The digital revolution has brought about many problems for the graphic design industry. Technically, anyone these days can understand the basic craft of graphic design through learning and using Adobe Creative Cloud, conducting short projects and thinking creatively. However, not everyone develops the grasp of design trends that allow them to succeed in a competitive industry and produce designs that make the world a better place.
“The concept of design as a luid, instinctive process, open to everyone is increasingly popular” (Rawsthorn, 2011). Design can be dated back to the prehistoric times when men and women would improve their quality of life and surroundings through design. Anyone can think creatively and propose new and innovative ideas, to improve a particular audience’s quality of life or solving a problem in the world. The diversity of design allows for new ideas to be brought to the table. Younger social media inluenced designers who have grown up in a world dominated by the media, may hold the key to new techniques or methods for producing artwork that stands out. Although older and more experienced designers may have a stronger understanding of the industry and audience they work with, they may be less susceptible to change and new ideas.
Due to 24/7 advertising in the present day, “everyone is bombarded by a range of advertising, promotion and branding which unless you head to the hills you cannot escape. We are all media trained from an early age and are subconsciously absorbing design let, right and centre” (Eightyonedesign, 2014). Anyone can copy or manipulate concepts for the purpose of increasing their visible online presence. However, it takes a speciic understanding to be able to choose the right concept and convey those messages in a clear and concise way. he democratisation of design has brought about a universal 21st-century literacy. A “set of abilities and skills where aural, visual and digital literacy overlap. hese include the ability to understand the power of images and sounds, to recognise and use that power, to manipulate and transform digital media, to distribute them pervasively and to easily adapt them to new forms” (Busse, 2007). An example of this is the recent trend of fake news. DIY designers are able to produce designs and distribute online for the purpose of misinformation or hoaxes for public engagement. If anyone and everyone can produce graphically enhanced artwork, a professional designer’s authority is diminished along with the client’s respect for individual designers (The IDI Team, 2015). The value of the craft will be a debate of talent or ease of a job. Many amateur designer’s works may be technically impressive, graphic design, however, requires more than producing artwork using computer software.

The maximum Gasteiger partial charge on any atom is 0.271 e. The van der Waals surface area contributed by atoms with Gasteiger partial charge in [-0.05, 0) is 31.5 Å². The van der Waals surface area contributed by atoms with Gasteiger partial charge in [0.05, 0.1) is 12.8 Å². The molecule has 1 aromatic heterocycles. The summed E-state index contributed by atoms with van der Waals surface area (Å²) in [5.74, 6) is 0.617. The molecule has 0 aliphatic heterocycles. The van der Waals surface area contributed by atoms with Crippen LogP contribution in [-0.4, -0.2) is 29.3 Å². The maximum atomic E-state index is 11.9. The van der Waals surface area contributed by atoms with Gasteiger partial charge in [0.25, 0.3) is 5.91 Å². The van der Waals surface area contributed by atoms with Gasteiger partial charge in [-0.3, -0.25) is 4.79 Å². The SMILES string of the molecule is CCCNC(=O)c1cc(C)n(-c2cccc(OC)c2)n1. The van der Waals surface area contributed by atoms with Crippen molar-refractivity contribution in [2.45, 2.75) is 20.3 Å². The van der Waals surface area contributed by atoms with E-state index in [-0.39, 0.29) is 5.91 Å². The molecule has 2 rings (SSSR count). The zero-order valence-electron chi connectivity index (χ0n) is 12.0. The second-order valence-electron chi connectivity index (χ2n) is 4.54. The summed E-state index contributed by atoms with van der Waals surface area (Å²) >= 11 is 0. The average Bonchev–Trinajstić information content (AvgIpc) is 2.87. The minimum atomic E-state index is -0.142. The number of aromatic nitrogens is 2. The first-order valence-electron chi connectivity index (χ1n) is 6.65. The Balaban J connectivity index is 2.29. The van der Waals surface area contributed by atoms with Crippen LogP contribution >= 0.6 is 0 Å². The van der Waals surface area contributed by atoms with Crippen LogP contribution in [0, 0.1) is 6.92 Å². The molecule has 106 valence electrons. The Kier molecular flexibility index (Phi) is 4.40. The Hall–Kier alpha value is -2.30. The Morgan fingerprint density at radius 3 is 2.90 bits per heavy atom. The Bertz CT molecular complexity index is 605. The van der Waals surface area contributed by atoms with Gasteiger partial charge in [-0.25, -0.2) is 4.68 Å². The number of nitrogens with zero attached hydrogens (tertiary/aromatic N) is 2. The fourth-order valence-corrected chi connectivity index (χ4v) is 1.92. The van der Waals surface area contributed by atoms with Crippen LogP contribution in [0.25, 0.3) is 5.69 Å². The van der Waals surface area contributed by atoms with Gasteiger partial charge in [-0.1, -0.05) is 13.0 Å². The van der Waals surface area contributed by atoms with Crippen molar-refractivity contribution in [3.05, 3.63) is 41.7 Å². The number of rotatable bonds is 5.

Design is a tool for problem-solving. Designers analyse problems, evaluate solutions, research with a target audience who create meaningful solutions and make a change to the society. So, the question as to whether the democratisation of graphic design should be supported is a debate which does not have a straightforward answer.


Busse, M. (2007). I Am Not a Graphic Designer. [Blog] Industrial Brand. Available at: http:// www.industrialbrand.
com/i-am-not-a-graphic-designer [Accessed 8 Dec. 2017]

Eightyonedesign.co.uk. (2014). Why does everyone think they are a graphic designer?. Eightyone design. [online] Available at: http://www.eightyonedesign.co.uk/why-does-everyone-think-theyare-a-graphic-designer/ [Accessed 8 Dec. 2017].
Rawsthorn, A. (2011). Can Anybody Be a Designer?. The New York Times. [online] Available at: http://www.nytimes.com/2011/10/03/arts/design/cananybody-be-a-designer.html [Accessed 7 Dec. 2017].
The IDI Team (2015). 8 Big Threats to Modern Graphic Designers (and How to Beat them). [Blog] Id! Blog. Available at: https://idesigni.co.uk/ blog/biggest-threats-facing-modern-graphicdesigners/ [Accessed 5 Dec. 2017].
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